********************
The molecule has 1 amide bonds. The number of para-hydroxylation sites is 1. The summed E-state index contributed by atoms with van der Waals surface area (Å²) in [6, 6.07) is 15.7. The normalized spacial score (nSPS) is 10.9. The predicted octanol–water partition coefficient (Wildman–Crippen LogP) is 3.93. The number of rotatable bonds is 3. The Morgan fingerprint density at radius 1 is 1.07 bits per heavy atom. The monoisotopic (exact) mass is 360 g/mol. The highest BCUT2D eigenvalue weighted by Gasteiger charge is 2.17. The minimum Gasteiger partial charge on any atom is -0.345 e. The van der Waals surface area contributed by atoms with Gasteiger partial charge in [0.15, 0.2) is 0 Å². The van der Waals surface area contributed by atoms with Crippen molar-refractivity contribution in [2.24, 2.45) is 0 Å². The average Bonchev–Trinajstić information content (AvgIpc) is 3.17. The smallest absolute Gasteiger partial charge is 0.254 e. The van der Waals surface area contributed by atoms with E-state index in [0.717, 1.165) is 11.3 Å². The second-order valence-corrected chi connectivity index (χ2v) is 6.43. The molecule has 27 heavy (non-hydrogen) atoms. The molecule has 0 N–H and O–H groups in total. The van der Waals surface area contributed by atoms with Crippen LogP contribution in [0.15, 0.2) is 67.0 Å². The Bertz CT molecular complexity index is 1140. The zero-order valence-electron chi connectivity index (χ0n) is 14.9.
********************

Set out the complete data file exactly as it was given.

The molecule has 1 amide bonds. The number of para-hydroxylation sites is 1. The summed E-state index contributed by atoms with van der Waals surface area (Å²) in [6, 6.07) is 15.7. The normalized spacial score (nSPS) is 10.9. The predicted octanol–water partition coefficient (Wildman–Crippen LogP) is 3.93. The number of rotatable bonds is 3. The Morgan fingerprint density at radius 1 is 1.07 bits per heavy atom. The monoisotopic (exact) mass is 360 g/mol. The highest BCUT2D eigenvalue weighted by Gasteiger charge is 2.17. The minimum Gasteiger partial charge on any atom is -0.345 e. The van der Waals surface area contributed by atoms with Gasteiger partial charge in [0.15, 0.2) is 0 Å². The van der Waals surface area contributed by atoms with Crippen molar-refractivity contribution in [2.24, 2.45) is 0 Å². The average Bonchev–Trinajstić information content (AvgIpc) is 3.17. The smallest absolute Gasteiger partial charge is 0.254 e. The van der Waals surface area contributed by atoms with E-state index in [0.717, 1.165) is 11.3 Å². The second-order valence-corrected chi connectivity index (χ2v) is 6.43. The molecule has 27 heavy (non-hydrogen) atoms. The molecule has 0 N–H and O–H groups in total. The van der Waals surface area contributed by atoms with Crippen LogP contribution in [0.15, 0.2) is 67.0 Å². The Bertz CT molecular complexity index is 1140. The zero-order valence-electron chi connectivity index (χ0n) is 14.9.